[WILL OF THOMAS KING, SR.]
[1: 120] On 30 June, 1691, "Thomas King Senr" .... of Scituate" made his will. Bequests were as follows:
To "wife Anne King the East End of my dwelling house Called the Parlour to dwell in and the Chamber over it with a liberty to make Some use of the Cellers and and leantoos .... during her life time Alsoe two Cowes One Bed and Bedding thereto belonging One Trunk and one Box and the one third of all my moveable Goods which are in the house or household Stuff in Such of Sd Goods as may be most Sutable for her use And Said two Cows and Said Goods sloe is to have them for her own to dispose of as she pleases And .... my said wife Shall have five pounds by the year paid to her the one half of it in money the other half of it in Come and other Provision also wood provided for her fire and winter meat and Sumer meat for two Cows by my Executor .... during the life of my said Wife"
To "my Daughter Sarah Besbey the use and Improvement of three acres of my marsh land up the River in Marshfield next to the Gravelly Beach there and So by the upland side during her naturall life and the life of her husband" also £30 "fifteen pounds of said thirty to be paid to her Out of my moveable Estate within one month after this my Will is Proved .... And the other fifteen pounds .... within two years after my decease the one half of it in money the other half of it in Good Currant merchantable Countrey pay"
To "my Grandson John Rogers" No, "five pounds of 5d Sum to be paid .... out of my moveable Estate within one month after this my Will is Proved the other five pounds to be paid the one half in money the other half in Good merchantable Countrey pay within two years after my decease
To "my Grandson Thomas Rogers" No, with the same provisions as governed the bequest to the grandson John Rogers.
"Robben my Negro Servant [p. 121] Shall be set free .... and I do Give unto said Roben ye Negro the Bed whereon he Comonly useth to lodge in with the Beding thereunto belonging and also .... five pounds .... in Good Currant pay .... fifty shillings of it within one year after my decease & fifty shillings of it within two years after my decease"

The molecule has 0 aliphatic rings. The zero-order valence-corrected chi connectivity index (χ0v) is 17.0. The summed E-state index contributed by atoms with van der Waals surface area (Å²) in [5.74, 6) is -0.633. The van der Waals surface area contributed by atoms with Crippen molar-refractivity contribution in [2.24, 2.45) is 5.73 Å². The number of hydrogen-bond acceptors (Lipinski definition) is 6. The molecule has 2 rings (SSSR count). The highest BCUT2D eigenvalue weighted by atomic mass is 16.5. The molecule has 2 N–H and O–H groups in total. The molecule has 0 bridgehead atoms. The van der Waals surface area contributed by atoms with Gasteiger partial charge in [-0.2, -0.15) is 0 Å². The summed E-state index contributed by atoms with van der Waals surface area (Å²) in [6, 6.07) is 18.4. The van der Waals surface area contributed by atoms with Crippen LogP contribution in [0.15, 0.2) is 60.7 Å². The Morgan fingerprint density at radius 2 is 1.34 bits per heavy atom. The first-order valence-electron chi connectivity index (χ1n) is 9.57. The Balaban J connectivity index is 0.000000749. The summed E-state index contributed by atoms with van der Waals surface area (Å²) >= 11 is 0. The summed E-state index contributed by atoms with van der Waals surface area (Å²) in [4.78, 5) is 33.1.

"all the Rest of my Estate .... both in New England and in old England I do Give .... unto my Son Thomas King whome I do hereby Constitute .... the sole Executor"
The witnesses were John Cushing, John Cushing, Jr., and Joshua Cushing. "John Cushing Esq" and John Cushing, Jr., made oath to the will of "mr Thomas King", at Plymouth, 16 March 1691/2.
"The County Court .... do hereby Impower John Cushing Esqr Assistant to give ye other witness ~ Joshua Cushing his oath to ye within written will And to Give ye within named Executor his oath to yC Inventory of ye Estate of ye within said Mr Thomas King deceased"
Joshua Cushing, the third witness, made oath to the will on 26 March, 1692.
[p. 122] An inventory was taken, 3 November, Nor, by William Holbrooke (signed by mark) and John Cushing, Sr. No real estate was mentioned. Thomas King, Jr., the executor, made oath to it 26 March, 1692.
Printed from Mayflower Descendant Legacy CDROM, Search & Research Pub. Co.
A Controversy Over the Mode of Baptism:
("Scituate and Barnstable Church Records," Register, 10 : 42). Thomas King, William Vassall, and Gilbert and William Brooks were also Blessing passengers who settled in Scituate.
John Stockbridge probably did not come to New England for religious freedom, but more likely for better economic conditions. There is no indication of his membership in the church, only the name of his wife Ann appearing in the records. "Goodwife Stockbridge" joined the church in Scituate on 16 July 1637 (ibid., 9 : 280), and soon was active in the controversy which split the church a few years later. The first minister, the Reverend John Lothrop, had a congregation unsettled over the mode of baptism, and in 1639 he and about half of the members left for Barnstable. Ann Stockbridge was among those who remained, under the leadership of Timothy Hatherly. The following year Charles Chauncey of Plymouth was called as the new pastor. Ann, with William Vassall and his daughter Judith, Elder King and his wife Sarah, Thomas Lapham, and John Twisden refused to join the call for Mr. Chauncey, as outlined in their "Renewal of Covenant by the Church of Christ in Scituate, distinct from that of which Mr Chauncy is Pastor," dated 2 February 1642/3 (Deane, Hist. of Scituate, 59-61).
Further evidence of the baptism controversy in the Scituate church is found in the Stockbridge family, for although their daughter Hannah was baptized by Mr. Lothrop in 1637, daughter Elizabeth was taken to Boston for baptism in 1642, "to avoid her being immersed, as Mr. Chauncey insisted must be done" (Charles Henry Pope, The Pioneers of Massachusetts [Boston, 1900], 435). Four years later, when the first child of John Stockbridge by his second wife was baptized, it was done by the Reverend William Witherell, who had been ordained as minister of the second church at Scituate on 2 September 1645 (Deane, Hist. of Scituate, 191; Pope, Pioneers of Mass., 435). Evidently, then, John Stockbridge, although apparently not a member of this church, accepted their doctrines, as did his second wife.
Printed from NEHG Register, Volume 133, April 1979, New England Historic Genealogical Society & Brederbund Software, Inc., Banner Blue Division, February 22, 2001
Mentioned in his father's will